Shale could be long-term home for problematic nuclear waste

Shale, the source of the United States' current natural gas boom, could help solve another energy problem: what to do with radioactive waste from nuclear power plants. The unique properties of the sedimentary rock and related ...

'Tracking in Caves': On the trail of pre-historic man

In remote caves of the Pyrenees, lie precious remnants of the Ice Age undisturbed: foot and hand prints of prehistoric hunters. The tracks have remained untouched for millennia and are in excellent condition. Dr. Tilman Lenssen-Erz ...

Australian lake untouched by climate change

Researchers at the University of Adelaide have found that a lake on an island off the coast of Queensland has been relatively untouched by changes in climate for the past 7000 years, and has so far also resisted the impact ...

New frontier for scaling up online classes: credit

In 15 years of teaching, University of Pennsylvania classicist Peter Struck has guided perhaps a few hundred students annually in his classes on Greek and Roman mythology through the works of Homer, Sophocles, Aeschylus and ...

Ocean floor sediments explain arid U.S. Southwest

(Phys.org)—Surface-dwelling algae adjust their biochemistry to surface temperatures. As they die and sink to the bottom, they build a sedimentary record of sea-surface temperature across millennia. Brown's work on surface ...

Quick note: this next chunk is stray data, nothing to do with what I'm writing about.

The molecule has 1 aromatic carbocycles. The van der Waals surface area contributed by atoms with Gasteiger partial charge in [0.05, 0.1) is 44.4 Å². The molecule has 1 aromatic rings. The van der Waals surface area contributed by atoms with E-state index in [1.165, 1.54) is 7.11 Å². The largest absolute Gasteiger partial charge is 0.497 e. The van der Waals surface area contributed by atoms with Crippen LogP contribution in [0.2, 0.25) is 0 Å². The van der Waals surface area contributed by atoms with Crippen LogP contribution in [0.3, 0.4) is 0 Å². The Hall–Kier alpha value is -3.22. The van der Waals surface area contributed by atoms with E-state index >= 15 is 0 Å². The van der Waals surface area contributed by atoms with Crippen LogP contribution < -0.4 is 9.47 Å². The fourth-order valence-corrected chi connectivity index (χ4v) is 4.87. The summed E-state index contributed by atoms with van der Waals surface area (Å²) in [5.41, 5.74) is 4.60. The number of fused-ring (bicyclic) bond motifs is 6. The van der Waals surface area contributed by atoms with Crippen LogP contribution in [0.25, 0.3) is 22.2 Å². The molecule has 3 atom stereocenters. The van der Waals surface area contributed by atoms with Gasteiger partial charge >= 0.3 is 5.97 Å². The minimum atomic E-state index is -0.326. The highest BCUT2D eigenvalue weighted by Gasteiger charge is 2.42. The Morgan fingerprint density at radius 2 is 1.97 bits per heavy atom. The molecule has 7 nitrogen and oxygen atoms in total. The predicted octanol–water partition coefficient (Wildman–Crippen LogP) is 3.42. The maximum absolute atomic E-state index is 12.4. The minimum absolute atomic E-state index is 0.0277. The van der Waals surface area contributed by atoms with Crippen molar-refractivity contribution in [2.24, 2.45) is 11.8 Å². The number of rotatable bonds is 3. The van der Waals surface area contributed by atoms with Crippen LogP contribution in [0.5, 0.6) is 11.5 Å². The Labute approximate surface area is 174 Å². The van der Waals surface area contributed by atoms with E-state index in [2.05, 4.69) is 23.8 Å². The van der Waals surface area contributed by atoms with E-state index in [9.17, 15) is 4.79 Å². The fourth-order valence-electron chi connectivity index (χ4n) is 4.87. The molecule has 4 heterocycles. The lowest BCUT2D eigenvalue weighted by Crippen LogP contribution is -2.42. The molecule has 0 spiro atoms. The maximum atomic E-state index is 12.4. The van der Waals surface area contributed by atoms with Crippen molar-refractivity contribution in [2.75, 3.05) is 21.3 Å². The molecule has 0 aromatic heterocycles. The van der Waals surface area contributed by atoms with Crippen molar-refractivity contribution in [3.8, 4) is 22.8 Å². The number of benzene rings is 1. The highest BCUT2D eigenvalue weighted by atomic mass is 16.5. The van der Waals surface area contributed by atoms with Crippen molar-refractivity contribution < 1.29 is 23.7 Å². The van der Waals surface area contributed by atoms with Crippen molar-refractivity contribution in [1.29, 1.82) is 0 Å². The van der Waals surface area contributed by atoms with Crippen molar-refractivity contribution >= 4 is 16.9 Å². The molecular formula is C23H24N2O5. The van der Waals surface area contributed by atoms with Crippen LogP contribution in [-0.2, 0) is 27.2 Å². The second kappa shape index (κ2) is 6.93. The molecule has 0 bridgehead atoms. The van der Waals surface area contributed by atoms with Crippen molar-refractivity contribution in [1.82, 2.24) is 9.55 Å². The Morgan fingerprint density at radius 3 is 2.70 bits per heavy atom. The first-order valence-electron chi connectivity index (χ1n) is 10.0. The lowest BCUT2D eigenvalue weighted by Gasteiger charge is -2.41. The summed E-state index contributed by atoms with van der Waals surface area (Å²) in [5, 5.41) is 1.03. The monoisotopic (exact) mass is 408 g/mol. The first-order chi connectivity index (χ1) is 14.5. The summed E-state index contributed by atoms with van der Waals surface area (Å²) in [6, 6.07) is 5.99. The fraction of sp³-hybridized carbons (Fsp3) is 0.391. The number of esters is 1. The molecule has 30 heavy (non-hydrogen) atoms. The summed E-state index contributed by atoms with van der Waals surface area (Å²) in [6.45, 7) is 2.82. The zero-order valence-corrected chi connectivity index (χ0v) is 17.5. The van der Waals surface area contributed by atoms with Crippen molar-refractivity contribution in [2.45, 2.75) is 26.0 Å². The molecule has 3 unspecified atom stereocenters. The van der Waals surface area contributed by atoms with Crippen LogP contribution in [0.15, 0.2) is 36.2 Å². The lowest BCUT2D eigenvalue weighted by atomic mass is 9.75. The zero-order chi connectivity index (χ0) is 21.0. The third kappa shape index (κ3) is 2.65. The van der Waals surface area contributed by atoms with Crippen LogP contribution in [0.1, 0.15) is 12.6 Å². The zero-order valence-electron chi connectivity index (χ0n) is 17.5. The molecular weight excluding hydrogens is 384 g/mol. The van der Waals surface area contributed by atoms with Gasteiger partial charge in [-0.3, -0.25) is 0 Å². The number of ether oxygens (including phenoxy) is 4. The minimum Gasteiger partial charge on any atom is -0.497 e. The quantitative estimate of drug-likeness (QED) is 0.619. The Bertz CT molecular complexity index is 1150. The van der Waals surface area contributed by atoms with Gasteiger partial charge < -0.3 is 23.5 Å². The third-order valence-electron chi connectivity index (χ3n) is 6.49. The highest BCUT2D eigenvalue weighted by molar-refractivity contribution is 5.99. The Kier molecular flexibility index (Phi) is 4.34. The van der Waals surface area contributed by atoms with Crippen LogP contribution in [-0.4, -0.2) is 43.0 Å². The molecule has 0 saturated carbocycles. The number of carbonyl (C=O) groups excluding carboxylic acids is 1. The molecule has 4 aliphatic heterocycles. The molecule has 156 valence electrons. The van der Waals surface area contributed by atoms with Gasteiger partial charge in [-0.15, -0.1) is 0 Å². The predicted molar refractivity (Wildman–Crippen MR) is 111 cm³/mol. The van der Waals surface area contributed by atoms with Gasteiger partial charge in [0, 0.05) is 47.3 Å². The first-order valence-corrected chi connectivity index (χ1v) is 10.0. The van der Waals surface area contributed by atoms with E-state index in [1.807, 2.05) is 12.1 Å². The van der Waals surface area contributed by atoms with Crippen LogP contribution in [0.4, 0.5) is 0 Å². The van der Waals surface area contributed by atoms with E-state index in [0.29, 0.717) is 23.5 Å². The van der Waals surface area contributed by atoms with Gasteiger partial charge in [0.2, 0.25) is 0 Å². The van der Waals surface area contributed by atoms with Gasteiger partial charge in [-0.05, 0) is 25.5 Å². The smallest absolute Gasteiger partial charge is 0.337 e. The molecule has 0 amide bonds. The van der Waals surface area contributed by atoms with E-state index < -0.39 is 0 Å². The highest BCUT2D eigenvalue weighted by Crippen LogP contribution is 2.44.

Sea level controls carbon accumulation in the Everglades

How much carbon is stored in the organic soils of tropical wetlands is becoming an important question as erosion, agriculture, and global climate change slowly set into motion a series of processes that could potentially ...

Curiosity's sundial carries a message of hope

While Curiosity is definitely loaded up with some of the most high-tech instruments ever made to investigate the surface of Mars, it also carries a very low-tech instrument: a sundial, which can be used to determine the position ...

Germany may be birthplace of European music and art

The remains of the world's oldest musical instruments and human figurines suggest that music and artistic depictions of the human form may have first developed in Germany around 40,000 years ago, say researchers.

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Millennium

A millennium (plural millennia) is a period of time equal to one thousand years (1,000)—from the Latin phrase mille, thousand, and annus, year—often but not necessarily related numerically to a particular dating system.

For example, a millennium could start at the beginning of the year 289 and finish at the beginning of the year 1289.

Sometimes, it is used specifically for periods of one thousand years that begin at the starting point (initial reference point) of the calendar in consideration (typically the year "1"), or in later years which are whole number multiples of a thousand years after it. The term can also refer to an interval of time beginning on any date. Frequently in the latter case (and sometimes also in the former) it may have religious or theological implications (see millenarianism). Sometimes in religious use, such an interval called a "millennium" might be interpreted less precisely, i.e., not always being exactly 1000 years long.

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